I have long enjoyed the art form that is lighting. Back in college, I worked at a lighting store (Portland Lighting, now Lighting Works) and really enjoyed it. Light and lighting fascinate me in so many ways – ranging from photography, which is really a way of painting with light – to the art form of light fixtures themselves. It’s a great melting space between the technical and the artistic.
Over the last couple of years, I’ve been fascinated by the emergence of LED lighting. David and I are grooving to it again this week. It’s flexible (literally and figuratively), it runs very cool (so it’s dramatically efficient), and it can be controlled by computer. One can create gorgeous artistic displays with it, or highly functional workspaces. Its main barrier at present is cost, but we all know how long that will last.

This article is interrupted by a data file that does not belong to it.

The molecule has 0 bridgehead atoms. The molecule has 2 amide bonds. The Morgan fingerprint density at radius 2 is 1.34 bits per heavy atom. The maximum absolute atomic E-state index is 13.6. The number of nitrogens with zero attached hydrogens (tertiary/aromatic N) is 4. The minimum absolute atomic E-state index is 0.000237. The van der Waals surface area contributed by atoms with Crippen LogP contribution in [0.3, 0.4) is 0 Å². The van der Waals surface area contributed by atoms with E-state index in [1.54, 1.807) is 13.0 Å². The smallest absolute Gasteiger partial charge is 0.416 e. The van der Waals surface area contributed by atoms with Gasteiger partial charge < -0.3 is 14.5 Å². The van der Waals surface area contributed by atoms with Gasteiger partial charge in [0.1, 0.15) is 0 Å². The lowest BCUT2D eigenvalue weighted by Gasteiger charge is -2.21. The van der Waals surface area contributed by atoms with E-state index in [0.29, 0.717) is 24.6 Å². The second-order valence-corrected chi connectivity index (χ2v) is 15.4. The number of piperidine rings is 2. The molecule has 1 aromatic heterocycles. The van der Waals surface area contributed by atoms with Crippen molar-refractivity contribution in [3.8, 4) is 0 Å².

So, I was psyched to see this piece on Wired‘s blog about LED’s use in architecture.
My favorite piece of trivia about LEDs is this – they emit something like 99% of the energy they use as light, and only 1% as heat. An incandescent light bulb is (about) 10% light, 90% heat. This is the future of lighting – yet about the only place I see them in New England is on top of police cars.